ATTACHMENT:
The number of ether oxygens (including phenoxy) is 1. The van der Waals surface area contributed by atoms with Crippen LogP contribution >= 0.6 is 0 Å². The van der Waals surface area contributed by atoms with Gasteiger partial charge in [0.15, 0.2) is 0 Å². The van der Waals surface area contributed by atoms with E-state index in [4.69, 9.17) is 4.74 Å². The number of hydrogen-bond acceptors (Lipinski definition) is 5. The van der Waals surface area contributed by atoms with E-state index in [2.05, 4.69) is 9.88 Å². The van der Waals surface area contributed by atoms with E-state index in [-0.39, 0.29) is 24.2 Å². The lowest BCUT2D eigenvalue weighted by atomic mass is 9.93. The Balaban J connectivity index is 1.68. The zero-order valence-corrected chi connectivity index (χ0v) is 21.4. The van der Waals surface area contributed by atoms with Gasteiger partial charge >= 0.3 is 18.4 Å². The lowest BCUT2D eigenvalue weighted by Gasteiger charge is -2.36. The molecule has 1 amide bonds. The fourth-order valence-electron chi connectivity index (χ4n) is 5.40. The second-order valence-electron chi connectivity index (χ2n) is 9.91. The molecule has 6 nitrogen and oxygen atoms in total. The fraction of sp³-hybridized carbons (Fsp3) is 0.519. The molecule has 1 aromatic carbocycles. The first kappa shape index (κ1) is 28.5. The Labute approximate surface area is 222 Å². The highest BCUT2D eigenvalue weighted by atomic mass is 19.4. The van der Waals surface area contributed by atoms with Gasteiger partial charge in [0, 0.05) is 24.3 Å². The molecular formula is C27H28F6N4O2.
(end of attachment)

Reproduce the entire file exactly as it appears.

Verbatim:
The number of ether oxygens (including phenoxy) is 1. The van der Waals surface area contributed by atoms with Crippen LogP contribution >= 0.6 is 0 Å². The van der Waals surface area contributed by atoms with Gasteiger partial charge in [0.15, 0.2) is 0 Å². The van der Waals surface area contributed by atoms with E-state index in [4.69, 9.17) is 4.74 Å². The number of hydrogen-bond acceptors (Lipinski definition) is 5. The van der Waals surface area contributed by atoms with E-state index in [2.05, 4.69) is 9.88 Å². The van der Waals surface area contributed by atoms with E-state index in [-0.39, 0.29) is 24.2 Å². The lowest BCUT2D eigenvalue weighted by atomic mass is 9.93. The Balaban J connectivity index is 1.68. The zero-order valence-corrected chi connectivity index (χ0v) is 21.4. The van der Waals surface area contributed by atoms with Gasteiger partial charge >= 0.3 is 18.4 Å². The lowest BCUT2D eigenvalue weighted by Gasteiger charge is -2.36. The molecule has 1 amide bonds. The fourth-order valence-electron chi connectivity index (χ4n) is 5.40. The second-order valence-electron chi connectivity index (χ2n) is 9.91. The molecule has 6 nitrogen and oxygen atoms in total. The fraction of sp³-hybridized carbons (Fsp3) is 0.519. The molecule has 1 aromatic carbocycles. The first kappa shape index (κ1) is 28.5. The Labute approximate surface area is 222 Å². The highest BCUT2D eigenvalue weighted by atomic mass is 19.4. The van der Waals surface area contributed by atoms with Gasteiger partial charge in [0, 0.05) is 24.3 Å². The molecular formula is C27H28F6N4O2.